Design + Banter 18

See ya later, suckers

Rik Lomas (@riklomas)
Founder, Steer & SuperHi

  • Moving to NYC. How do you move there and be self-employed?
  • Google says it’s a nightmare.
  • Rik got a lawyer, went to see here.
  • She asked, “What is your job?”
  • He rambled, she asked, “What is a developer?”
  • They went over and over it and came up with a single sentence: “I teach people to make websites.”

User wants complicated thing –> simplify –> User can do that thing
(Applies to both the lawyer and to building websitess)

5 problems that SuperHi solves

Learning to code is scary

  1. Have sensible defaults
    • Get simple stylesheet when you open SuperHi
  2. Remebering difficult concepts
    • Colour: small color next to hexcode that brings up colour picker
    • Make margins and paddings easier: again a hover state that shows the margin and padding
  3. Technical copywriting
    • Making Git easier to use for normal users
    • Two buttons: Save to history, go back in time
    • Try to keep copy as simple as possible
  4. Getting a site online
    • “All you need is an FTP program, and hosting platform, and a domain…”
    • Make it easy to get a site online: create an account, create a project, publish.
    • Most tools are aimed at advance users. For beginners, be opinionated.
  5. If a tool isn’t there, make it
    • Example: making background videos easy

Our job is to help people do the things they want to do, and not get in their way.


Use your words: talking about your work

Camilla Grey (@camillagrey)

  • Was head of content at Wolff Olins. Brand strategist before that.
  • Does both brand & content.
  • Likes to help designers write.

Make friends and win work and get promotes and influence people

There is a need for articulating the thinking behind a design.

Things she keeps hearing:
* “We keep losing work to F***** ****”
* “We need to editorialise our process.”
* “We want to be a part of a community of digital leaders.”

  • Make friends: – Assumption that a blog post needs to go viral. The most important thing is connecting with your peers.
  • Get promoted: – Every agency: the designers that get promoted fastest are the best at communicating why their idea is the best.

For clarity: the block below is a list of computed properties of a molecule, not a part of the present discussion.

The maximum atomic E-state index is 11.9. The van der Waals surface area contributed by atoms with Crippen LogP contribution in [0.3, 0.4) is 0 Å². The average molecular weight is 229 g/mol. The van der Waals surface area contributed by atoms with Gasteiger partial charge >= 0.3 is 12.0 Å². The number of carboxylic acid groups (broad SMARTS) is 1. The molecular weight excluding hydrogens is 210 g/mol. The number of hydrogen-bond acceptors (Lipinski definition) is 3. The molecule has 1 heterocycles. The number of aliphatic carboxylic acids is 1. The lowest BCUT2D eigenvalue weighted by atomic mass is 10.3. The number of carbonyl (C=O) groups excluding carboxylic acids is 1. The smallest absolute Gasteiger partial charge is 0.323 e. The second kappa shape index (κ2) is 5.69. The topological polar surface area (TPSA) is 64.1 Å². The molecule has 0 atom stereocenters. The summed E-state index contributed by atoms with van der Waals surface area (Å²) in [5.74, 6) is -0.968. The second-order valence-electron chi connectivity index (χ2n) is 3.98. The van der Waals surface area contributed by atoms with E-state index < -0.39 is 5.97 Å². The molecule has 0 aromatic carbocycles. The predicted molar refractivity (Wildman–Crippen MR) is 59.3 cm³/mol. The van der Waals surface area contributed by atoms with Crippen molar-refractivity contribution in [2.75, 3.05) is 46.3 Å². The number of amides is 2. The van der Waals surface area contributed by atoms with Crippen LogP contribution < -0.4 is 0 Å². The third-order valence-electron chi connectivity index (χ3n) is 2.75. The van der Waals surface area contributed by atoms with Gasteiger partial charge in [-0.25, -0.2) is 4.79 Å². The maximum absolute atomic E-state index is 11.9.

• Win work – The ability to talk about your work in the frame of a brief you’ve been given.
  • Influence people – Talk and find other ways to communicate your visuals means you can help shape the future of thinking in your field.

Five things to help you get going

  1. Practice – you don’t have to publish the first thing you write
  2. Read – identify who writes well, and unpack why their writing works for you
  3. Plan – get someone to “emotionally spot” you. tell your boss you want to do more writing. get them to read it and give you feedback
  4. Respond – if you can’t think about something to write, write about something happening in the world around you
  5. Move the last bit to the top – The place where you land at the end of it all is where you should probably start.

The Anti-Complacancy Design agency

Neil Cummings (@NeilCummingsEsq)
Creative Director, Wolff Olins

Big D

  • Design is getting a seat at the table.
  • No longer a part of R&D, product, etc.
  • Bigger customers, bigger challenges, bigger questions design needs to answer
  • Big companies are bringing design in house
  • Young talent want to work for big brands as much as big agencies
  • The type of agencies that are being brough in house are agencies taht have a specialist function (mobile, service design, ux, innovation agencies)
  • A big agency shouldn’t be seen as a specific function. Wolff Olins is disassociateing themselves from “brand.”
  • Wolff Olins needs to be seen as an “and” business
  • Briefs come from big and fundamental business challenges, WO needs to be able to attack those and draw on a broad range of skills.
  • Spirit – Wolff Olin’s spirit is “push it” – designers should be open to push every aspect of what WO does
  • Push ambition – use this to drive your work forward
  • Push people – this is about getting the user into the conversation during the development process
    • testing is often about validating pre-formed ideas
    • how do you involve users to make design more radical, more thoughtful?
    • example: sent a box with a button around the world, and asked people: “This is what a box that is going to do one thing for you. What is it?”
  • Listen – this opens up how you can make your brand come to live. It comes to life with the tiny interactions people have with your business.
  • Lessons from Tim Allen
    • about participants not audience
    • experience design is about people, and those people aren’t you
    • experience design is about making (brining in and integrating a development team)
  • Push craft – this isn’t just about typographic craft, finding new ways to find visual effects that you want, how to make your ideas more relevant, make your vision replicable by others,
  • Push culture – when you create ideas for business, it’s hard for them to replicate it. They are kind of anti-design. You have to teach them how to design. Give them the tools and create spaces where it’s comfortable to be creative.
  • Push process – you have to be serious about how you design the process of your project. Better ways to design things aren’t in the brief.